The Cottage Smallholder

stumbling self sufficiency in a small space

The mystery of the missing snow baby

Christmas sleigh decorationJust after the second world war, my parents were stationed in Germany and bought a small bisque snow baby to decorate their Christmas cake. It was happily waving and sledding on the cake each year for as far back as I can remember.
“I’ve kept this snow baby for years,” my mother would say as she soaked the icing off the sled after Christmas. A tiny reminder of a happy time. A few years ago it vanished.

I don’t know whether it was on a slice of cake that my sister or I took home after Christmas, or whether it was eaten by a short sighted relation. But the next year, when my mother opened the box of Christmas decorations, the snow baby had gone.

This did not go down well. My mother’s Christmas was ruined. Every slice was eaten with a sigh. She did not believe in that silly law “innocent until proven guilty”. My sister and I were accused in turn. It quite put us off the cake.

Just before Danny spent the first Christmas with my mum, I filled him in on the Snow Baby Heist. He scrupulously accompanied every decoration from the table to a place of safety, my mother nodding with approval.

A few years passed. One Christmas, at the end of her stay, she left the remaining cake in the larder inside a carrier bag. It was totally forgotten about. A month later, holding the cake inside the bag, I pulled out the plate and tossed away the cake. Nice neat job.

A few days later, Danny asked where I’d put the decorations. With a ghastly sickening chill I realised that they had been left on top of the cake and had been collected by the dustmen. The final treasured pieces were already shredded and dumped in a landfill.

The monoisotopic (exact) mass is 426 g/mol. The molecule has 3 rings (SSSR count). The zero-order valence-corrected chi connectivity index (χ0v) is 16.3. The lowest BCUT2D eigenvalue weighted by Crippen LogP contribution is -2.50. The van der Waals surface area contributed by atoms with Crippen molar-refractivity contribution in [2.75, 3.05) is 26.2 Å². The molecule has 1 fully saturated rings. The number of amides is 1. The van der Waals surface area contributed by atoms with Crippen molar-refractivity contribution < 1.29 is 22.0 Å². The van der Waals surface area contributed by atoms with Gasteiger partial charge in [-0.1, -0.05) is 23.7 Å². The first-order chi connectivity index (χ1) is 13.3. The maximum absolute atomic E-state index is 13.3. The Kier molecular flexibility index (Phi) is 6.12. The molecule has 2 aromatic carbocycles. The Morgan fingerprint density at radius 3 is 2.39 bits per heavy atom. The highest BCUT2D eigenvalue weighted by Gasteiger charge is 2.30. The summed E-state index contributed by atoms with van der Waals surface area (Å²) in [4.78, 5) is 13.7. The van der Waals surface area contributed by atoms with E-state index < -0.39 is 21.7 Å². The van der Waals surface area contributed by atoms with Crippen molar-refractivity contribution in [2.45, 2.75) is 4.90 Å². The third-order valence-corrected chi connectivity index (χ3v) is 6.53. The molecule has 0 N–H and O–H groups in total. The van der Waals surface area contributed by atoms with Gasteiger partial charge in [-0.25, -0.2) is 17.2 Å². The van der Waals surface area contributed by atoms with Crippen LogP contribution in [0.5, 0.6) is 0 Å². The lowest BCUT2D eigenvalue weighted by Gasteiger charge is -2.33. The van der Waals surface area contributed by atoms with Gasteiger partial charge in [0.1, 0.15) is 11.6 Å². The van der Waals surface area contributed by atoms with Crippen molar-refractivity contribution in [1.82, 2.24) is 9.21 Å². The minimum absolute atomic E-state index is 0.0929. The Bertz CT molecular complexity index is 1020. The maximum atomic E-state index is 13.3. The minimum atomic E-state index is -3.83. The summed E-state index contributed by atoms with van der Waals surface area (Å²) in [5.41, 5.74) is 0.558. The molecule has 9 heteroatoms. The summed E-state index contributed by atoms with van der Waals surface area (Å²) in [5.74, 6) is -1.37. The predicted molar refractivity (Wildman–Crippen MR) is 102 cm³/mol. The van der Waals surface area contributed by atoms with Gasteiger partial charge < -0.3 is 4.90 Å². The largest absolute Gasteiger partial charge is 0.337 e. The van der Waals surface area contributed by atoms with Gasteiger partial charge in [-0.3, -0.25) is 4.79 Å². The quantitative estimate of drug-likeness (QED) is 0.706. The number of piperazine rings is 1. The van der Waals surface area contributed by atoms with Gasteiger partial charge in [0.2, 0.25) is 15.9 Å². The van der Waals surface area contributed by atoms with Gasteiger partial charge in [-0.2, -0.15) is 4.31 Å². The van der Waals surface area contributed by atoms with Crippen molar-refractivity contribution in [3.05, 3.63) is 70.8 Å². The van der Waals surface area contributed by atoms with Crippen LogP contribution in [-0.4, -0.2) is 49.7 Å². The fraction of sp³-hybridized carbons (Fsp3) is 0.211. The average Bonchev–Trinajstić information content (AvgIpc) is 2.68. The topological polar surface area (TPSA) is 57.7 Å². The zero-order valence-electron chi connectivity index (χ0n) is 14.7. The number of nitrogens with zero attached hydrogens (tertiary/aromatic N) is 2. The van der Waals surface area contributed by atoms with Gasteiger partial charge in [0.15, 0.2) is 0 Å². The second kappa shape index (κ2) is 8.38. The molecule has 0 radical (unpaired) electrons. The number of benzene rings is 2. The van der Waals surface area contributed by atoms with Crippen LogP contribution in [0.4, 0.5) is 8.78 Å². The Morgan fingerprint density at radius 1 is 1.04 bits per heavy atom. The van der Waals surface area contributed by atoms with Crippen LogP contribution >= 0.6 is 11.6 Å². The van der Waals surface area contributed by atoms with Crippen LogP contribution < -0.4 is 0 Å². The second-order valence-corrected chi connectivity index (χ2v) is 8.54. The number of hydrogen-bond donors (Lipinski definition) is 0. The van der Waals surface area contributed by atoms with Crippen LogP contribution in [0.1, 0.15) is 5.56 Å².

We managed to fend off my mother’s enquiries, hoping that she would forget by the time she came to stay at Easter. Her first words, as she opened her car door were,
“Before I forget, I want to put the cake decorations in the car. Now.”
Thinking on my feet, I explained that we couldn’t find them (true) and that they were probably up in the attic (lie). By the end of the Easter visit, I was convinced that she couldn’t be palmed off with any more excuses. A sore leg had stopped me climbing into the attic to retrieve them (lie). I couldn’t continue to walk with a limp forever. I had to replace them. But where could I find Christmas cake decorations from the fifties? As I waved her car goodbye, I had a flash of inspiration.


£120 later, my mother now owns an extremely valuable collection of early to mid twentieth century Christmas cake decorations.

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1 Comment

  1. urbanyearners

    Reading that made my morning. What a brilliant story !! just goes to show that with perseverance, cunning and a bit of cash you can over come any problem.

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